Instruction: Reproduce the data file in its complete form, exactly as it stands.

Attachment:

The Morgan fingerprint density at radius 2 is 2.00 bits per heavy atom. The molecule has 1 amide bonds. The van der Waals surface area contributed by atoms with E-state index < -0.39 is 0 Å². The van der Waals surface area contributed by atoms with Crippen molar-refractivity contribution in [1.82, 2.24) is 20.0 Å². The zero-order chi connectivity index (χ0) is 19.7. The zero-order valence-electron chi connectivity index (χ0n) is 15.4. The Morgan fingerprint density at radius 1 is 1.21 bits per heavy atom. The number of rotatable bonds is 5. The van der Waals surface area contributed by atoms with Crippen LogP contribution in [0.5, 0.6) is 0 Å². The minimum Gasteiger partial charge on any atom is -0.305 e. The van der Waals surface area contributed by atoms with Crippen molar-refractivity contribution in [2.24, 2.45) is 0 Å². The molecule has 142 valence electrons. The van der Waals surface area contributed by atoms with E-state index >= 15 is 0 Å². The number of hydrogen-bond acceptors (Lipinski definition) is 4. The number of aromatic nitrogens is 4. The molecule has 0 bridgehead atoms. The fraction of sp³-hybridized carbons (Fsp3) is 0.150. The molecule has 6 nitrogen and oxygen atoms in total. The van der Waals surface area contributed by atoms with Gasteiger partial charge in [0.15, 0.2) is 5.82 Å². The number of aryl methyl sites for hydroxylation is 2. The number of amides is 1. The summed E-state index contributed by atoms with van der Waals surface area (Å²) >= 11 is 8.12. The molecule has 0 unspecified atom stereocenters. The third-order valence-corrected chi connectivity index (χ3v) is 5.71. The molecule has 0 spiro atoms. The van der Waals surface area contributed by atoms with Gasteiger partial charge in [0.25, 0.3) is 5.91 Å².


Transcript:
The Morgan fingerprint density at radius 2 is 2.00 bits per heavy atom. The molecule has 1 amide bonds. The van der Waals surface area contributed by atoms with E-state index < -0.39 is 0 Å². The van der Waals surface area contributed by atoms with Crippen molar-refractivity contribution in [1.82, 2.24) is 20.0 Å². The zero-order chi connectivity index (χ0) is 19.7. The zero-order valence-electron chi connectivity index (χ0n) is 15.4. The Morgan fingerprint density at radius 1 is 1.21 bits per heavy atom. The number of rotatable bonds is 5. The van der Waals surface area contributed by atoms with Crippen LogP contribution in [0.5, 0.6) is 0 Å². The minimum Gasteiger partial charge on any atom is -0.305 e. The van der Waals surface area contributed by atoms with Crippen molar-refractivity contribution in [2.24, 2.45) is 0 Å². The molecule has 142 valence electrons. The van der Waals surface area contributed by atoms with E-state index >= 15 is 0 Å². The number of hydrogen-bond acceptors (Lipinski definition) is 4. The number of aromatic nitrogens is 4. The molecule has 0 bridgehead atoms. The fraction of sp³-hybridized carbons (Fsp3) is 0.150. The molecule has 6 nitrogen and oxygen atoms in total. The van der Waals surface area contributed by atoms with Gasteiger partial charge in [0.15, 0.2) is 5.82 Å². The number of aryl methyl sites for hydroxylation is 2. The number of amides is 1. The summed E-state index contributed by atoms with van der Waals surface area (Å²) >= 11 is 8.12. The molecule has 0 unspecified atom stereocenters. The third-order valence-corrected chi connectivity index (χ3v) is 5.71. The molecule has 0 spiro atoms. The van der Waals surface area contributed by atoms with Gasteiger partial charge in [0.25, 0.3) is 5.91 Å².